There is a very small amount of alcohol in kombucha – that's what yeast does to sugar. It should be less then 0.5%. If you add a lot of fruit juice and put it somewhere warm, you can probably drive this number up, but I've never had any batch get close to what I would consider “winey”. This is “booch”, not “hooch”.
Brew Your Own Kombucha Info Roundup
How to Make Kombucha – step by step instructions for brewing kombucha at home. You can purchase a starter through Kombucha Kamp, or google “buy kombucha SCOBY” or “free kombucha SCOBY” and your area to look for local places to buy or possibly get one for free in your area. There is also a Kombucha SCOBY Exchange page on Facebook. If you purchase through Kombucha Kamp, I earn an affiliate payment at no extra cost to you. Thank you for supporting this site!
Water Kefir Versus Kombucha – What’s the difference between water kefir and kombucha? Both are probiotic beverages you can brew at home, but which one is best for you?
Flavoring Kombucha and Kombucha Testimonials – Tips for flavoring kombucha and stories about how people I know have been helped by kombucha
Kombucha Q and A and More Flavoring Ideas – More flavoring ideas and all the Q and A from the comments in a more readable format
How to Flavor Kombucha – Holiday Flavors – Fun seasonal flavor ideas.
How to Make Coffee Kombucha – use extra SCOBYs to transform coffee into a probiotic beverage. Great for making iced coffee (don't heat it up, or you'll kill the beneficial bacteria).
The SCOBY Cure – Home Remedy for Cradle Cap – how I used a kombucha SCOBY to cure my son's cradle cap.
Continuous Brew Kombucha
If you'd like to set up a kombucha continuous brewing system, where finished brew is drawn off and new tea is added to an existing jar rather than cleaning the jar each time, check out the following articles:
They site the benefits of a continuous kombucha brew as follows:
- A continuous brew system is less maintenance as they only need to be cleaned periodically. Adding new sugared tea to an existing jar already containing the starter tea and Scoby is far easier than starting with a brand new container.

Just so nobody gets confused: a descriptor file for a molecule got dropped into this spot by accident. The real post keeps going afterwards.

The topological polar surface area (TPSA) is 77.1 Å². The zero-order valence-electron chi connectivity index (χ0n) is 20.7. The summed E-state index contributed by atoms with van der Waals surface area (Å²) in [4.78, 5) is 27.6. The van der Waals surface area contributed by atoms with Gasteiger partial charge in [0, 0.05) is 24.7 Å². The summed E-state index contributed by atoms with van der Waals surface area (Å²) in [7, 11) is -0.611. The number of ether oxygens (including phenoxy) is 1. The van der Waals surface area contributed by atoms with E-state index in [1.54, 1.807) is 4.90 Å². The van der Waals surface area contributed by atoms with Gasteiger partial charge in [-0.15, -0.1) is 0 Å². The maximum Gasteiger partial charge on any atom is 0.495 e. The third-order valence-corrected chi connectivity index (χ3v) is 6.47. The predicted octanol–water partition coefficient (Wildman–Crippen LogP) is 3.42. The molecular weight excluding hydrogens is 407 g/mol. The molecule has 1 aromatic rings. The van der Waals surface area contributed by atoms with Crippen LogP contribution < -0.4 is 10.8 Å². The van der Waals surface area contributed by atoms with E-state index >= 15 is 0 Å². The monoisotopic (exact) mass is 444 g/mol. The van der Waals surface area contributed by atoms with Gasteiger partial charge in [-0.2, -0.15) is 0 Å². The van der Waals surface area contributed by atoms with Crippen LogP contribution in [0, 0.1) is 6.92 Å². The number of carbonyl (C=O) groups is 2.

- A continuous brew system allows for the greatest chance of a successful batch. Maintaining the ecosystem created during the fermentation process provides the best defense against the development of mold and invasion by transient yeasts and bacteria.
- A continuous brew system provides the healthiest environment for the Scoby. Rather than disturbing the ecological environment through moving to new containers and regular cleaning cycles, the yeast and bacteria are allowed to develop relatively undisturbed with a consistent supply of new food.
- A continuous brew system provides a more consistent supply of Kombucha for your family. A specific amount can simply be harvested every few days, once a week, etc.A continuous brew system allows for a balance between the benefits of short and long fermentation periods. Shorter fermentation periods (1-2 weeks) will generally yield a more sweet and pleasant tasting Kombucha. Longer fermentation periods yield Kombucha with a much stronger vinegar-like taste but also a wider array of beneficial bacteria and enzymes. A continuous brew system allows you to reap the benefits of both.
Kombucha Continuous Brewing System @ Pickle Me Too – Melanie's system keeps about one gallon of kombucha going at all times, drawing of a quart at a time as needed. She keeps a gallon of sweetened tea in the fridge to add to the brew as she draws off the finished kombucha.
Continuous Kombucha from Cultured Palate @ Real Food Forager – Dina-Marie has a larger volume system to keep her large family in a steady supply of kombucha. She maintains two 4.75 gallon glass dispensers, which she drains into a keg for easy access for the kids. This is quite possibly the coolest brewing setup I've seen.Translate the Site